Michael Collins : the man and the revolution / Anne Dolan and William Murphy.
By: Dolan, Anne.
Contributor(s): Murphy, William [author.].Publisher: Cork : The Collins Press, 2018Description: 386 p. : ill. (col.) ; 25 cm.ISBN: 9781848892101.Subject(s): Collins, Michael, 1890-1922 -- Biography | Revolutionaries -- Ireland -- Biography | Politicians -- Ireland -- Biography | Ireland -- History -- War of Independence, 1919-1921 -- Biography | Ireland -- History -- Civil War, 1922-1923 -- Biography | Ireland -- History -- 1910-1921DDC classification: 941.50821
|Item type||Current location||Collection||Call number||Status||Date due|
|Loanable Book||Library||Irish Collection||941.50821 DOL (Browse shelf)||Checked out||25/06/2019|
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Includes bibliographical references and index.
Introduction: 'Anything that can be said about me, say it' -- 1. 'We chose to consider ourselves outposts of our nation': making Michael Collins -- 2. 'Please come in to see me': The Collins Method -- 3. 'Are you Michael Collins the murderer?': Collins at War -- 4. 'People who are very busy are never so busy that they cannot do something extra': Collins and the practice of politics -- 5. 'I'm on the side of those who do things, not on the side of those who say things': what Collins believed -- 6. 'Most wanted man in the world': Collins and celebrity -- 7. 'If he had ever been in a scrap he'd have learned to stay down': Collins's death -- 8. 'He'd have hated the idea of being a bloody martyr': Collins's afterlives -- Conclusion: 'We want something more than that'
Michael Collins knew the power of his persona, and capitalised on what people wanted to believe. The image we have of him comes filtered through a sensational lens, exaggerated out of all proportion. We see what we have come to expect: ‘the man who won the war’, the centre of a web of intelligence that ‘brought the British Empire to its knees’. He comes to us as a mixture of truth and lies, propaganda and misunderstanding. The willingness to see him as the sum of the Irish revolution, and in turn reduce him to a caricature of his many parts, clouds our view of both the man and the revolution.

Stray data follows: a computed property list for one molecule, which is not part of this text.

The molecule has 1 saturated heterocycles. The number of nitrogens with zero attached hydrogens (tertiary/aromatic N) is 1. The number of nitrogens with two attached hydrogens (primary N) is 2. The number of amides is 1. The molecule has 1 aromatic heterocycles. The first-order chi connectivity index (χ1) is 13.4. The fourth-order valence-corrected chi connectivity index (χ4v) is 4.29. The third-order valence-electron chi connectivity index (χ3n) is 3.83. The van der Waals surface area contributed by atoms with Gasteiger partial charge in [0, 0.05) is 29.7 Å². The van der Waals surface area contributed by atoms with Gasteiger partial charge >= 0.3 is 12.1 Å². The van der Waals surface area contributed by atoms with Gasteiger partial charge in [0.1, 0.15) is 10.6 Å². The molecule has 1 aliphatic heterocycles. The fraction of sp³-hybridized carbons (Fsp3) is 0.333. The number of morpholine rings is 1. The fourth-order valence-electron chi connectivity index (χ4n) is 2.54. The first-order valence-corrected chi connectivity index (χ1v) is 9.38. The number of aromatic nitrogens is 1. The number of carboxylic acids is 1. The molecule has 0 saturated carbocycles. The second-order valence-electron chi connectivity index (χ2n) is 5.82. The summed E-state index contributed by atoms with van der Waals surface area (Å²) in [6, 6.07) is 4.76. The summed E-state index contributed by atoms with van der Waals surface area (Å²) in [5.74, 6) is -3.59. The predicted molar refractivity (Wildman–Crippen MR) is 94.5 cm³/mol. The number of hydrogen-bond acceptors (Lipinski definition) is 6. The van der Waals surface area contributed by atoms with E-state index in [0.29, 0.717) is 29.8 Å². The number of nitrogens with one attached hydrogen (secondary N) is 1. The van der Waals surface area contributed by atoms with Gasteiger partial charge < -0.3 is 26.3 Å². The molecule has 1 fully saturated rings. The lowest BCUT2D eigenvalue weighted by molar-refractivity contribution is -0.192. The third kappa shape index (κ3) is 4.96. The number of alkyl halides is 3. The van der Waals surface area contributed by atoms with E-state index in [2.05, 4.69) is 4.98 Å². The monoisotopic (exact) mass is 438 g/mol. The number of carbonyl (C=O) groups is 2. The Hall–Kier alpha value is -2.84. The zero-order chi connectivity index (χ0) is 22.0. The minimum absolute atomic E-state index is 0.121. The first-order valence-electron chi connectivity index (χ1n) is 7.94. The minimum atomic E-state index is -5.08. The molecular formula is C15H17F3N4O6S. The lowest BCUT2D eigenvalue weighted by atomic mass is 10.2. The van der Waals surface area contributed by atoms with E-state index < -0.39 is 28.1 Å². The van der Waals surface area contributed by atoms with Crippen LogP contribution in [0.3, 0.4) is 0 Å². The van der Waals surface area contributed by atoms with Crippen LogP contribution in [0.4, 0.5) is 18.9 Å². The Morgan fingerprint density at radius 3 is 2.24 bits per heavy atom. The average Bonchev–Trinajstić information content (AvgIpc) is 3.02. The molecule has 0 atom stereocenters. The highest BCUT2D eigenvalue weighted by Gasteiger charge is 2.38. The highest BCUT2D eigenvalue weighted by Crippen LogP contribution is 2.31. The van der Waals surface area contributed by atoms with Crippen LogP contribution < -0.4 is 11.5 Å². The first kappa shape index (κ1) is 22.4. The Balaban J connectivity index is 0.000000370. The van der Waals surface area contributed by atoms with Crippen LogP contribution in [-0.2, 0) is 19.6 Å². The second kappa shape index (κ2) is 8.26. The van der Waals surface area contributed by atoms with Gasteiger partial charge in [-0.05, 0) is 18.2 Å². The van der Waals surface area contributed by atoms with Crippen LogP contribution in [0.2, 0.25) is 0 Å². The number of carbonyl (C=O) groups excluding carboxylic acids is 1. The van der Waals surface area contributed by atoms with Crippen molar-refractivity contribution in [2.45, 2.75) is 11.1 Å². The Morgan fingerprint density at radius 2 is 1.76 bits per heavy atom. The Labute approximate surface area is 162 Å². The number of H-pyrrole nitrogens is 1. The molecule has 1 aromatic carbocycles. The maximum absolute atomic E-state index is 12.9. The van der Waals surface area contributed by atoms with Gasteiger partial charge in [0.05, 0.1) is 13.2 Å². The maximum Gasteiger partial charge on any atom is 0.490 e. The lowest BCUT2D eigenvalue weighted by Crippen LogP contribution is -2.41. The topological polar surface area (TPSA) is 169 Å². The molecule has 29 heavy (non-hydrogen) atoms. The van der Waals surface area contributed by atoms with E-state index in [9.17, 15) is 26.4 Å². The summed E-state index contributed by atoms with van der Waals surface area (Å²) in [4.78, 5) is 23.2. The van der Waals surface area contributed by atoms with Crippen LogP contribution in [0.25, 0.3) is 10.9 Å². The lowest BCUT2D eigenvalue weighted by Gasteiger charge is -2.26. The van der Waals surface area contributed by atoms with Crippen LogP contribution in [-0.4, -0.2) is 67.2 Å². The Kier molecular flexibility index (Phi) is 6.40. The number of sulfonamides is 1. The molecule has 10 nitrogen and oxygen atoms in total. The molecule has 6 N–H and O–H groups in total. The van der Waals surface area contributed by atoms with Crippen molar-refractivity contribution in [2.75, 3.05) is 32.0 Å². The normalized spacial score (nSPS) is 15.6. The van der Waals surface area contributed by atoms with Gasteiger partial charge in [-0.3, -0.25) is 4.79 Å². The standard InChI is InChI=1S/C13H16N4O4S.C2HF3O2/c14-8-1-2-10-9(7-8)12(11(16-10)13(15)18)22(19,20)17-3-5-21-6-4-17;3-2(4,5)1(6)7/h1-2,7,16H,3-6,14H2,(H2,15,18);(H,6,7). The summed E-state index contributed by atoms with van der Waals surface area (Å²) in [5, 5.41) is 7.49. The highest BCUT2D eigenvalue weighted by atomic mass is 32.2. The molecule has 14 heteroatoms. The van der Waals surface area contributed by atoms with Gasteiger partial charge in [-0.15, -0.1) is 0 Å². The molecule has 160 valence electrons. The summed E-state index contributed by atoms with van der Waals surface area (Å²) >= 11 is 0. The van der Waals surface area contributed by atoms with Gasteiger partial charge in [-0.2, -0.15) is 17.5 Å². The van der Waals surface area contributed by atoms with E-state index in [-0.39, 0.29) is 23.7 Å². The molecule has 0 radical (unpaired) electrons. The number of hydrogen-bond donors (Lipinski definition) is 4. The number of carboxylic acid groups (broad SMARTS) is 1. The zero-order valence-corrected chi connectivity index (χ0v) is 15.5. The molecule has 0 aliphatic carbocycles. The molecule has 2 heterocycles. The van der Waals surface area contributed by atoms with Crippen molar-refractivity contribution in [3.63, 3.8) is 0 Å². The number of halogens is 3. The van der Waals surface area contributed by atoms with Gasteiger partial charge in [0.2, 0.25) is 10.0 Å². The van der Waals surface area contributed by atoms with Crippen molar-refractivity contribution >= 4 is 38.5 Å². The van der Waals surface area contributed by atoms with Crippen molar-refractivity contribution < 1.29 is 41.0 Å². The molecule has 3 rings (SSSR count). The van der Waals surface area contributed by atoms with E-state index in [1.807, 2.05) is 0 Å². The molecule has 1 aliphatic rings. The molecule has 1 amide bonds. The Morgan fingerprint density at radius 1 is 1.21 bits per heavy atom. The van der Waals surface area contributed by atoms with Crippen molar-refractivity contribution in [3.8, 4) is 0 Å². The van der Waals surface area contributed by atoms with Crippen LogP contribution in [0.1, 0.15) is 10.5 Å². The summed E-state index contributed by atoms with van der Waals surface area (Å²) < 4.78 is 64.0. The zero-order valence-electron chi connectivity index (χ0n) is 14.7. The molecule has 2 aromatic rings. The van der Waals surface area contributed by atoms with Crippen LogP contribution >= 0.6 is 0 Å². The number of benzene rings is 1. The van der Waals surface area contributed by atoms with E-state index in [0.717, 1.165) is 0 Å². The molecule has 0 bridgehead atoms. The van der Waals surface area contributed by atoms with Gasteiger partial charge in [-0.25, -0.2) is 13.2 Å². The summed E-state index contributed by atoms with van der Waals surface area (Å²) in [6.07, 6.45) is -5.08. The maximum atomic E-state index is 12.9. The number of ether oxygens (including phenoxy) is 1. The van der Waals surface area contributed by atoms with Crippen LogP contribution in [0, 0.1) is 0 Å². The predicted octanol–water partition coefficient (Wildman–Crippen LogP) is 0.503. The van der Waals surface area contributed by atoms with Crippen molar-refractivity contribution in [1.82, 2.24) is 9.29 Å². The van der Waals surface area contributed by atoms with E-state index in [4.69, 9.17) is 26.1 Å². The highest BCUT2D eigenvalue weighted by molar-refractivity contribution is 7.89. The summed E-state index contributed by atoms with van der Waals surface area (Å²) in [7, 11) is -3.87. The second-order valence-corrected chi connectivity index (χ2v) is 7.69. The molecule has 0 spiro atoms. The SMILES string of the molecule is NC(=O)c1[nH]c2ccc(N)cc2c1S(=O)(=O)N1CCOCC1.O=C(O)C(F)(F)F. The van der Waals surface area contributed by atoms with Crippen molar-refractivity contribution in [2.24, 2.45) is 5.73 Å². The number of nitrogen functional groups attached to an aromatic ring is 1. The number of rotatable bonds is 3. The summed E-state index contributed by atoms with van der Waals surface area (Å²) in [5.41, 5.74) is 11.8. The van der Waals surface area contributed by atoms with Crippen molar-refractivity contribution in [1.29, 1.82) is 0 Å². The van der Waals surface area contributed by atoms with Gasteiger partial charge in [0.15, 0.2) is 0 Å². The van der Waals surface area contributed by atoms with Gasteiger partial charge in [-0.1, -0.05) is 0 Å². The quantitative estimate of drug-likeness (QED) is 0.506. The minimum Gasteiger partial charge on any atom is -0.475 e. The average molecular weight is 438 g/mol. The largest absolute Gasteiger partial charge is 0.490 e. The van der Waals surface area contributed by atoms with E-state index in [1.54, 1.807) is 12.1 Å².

Drawing on archives in Ireland, Britain and the United States, the authors question our traditional assumptions about Collins. Was he the man of his age, or was he just luckier, more brazen, more written about and more photographed than the rest? Despite the pictures of him in uniform during the last weeks of his life, Collins saw very little of the actual fight. He was chiefly an organiser and a strategist. Should we remember him as a master of the mundane rather than the romantic figure of the blockbuster film? The eight thematic, highly illustrated chapters scrutinise different aspects of Collins’ life: origins, work, war, politics, celebrity, beliefs, death and afterlives. Approaching him through the eyes of contemporaries and historians, friends and enemies, this provocative book reveals new insights, challenging what we think we know about him and, in turn, what we think we know about the Irish revolution. Publisher.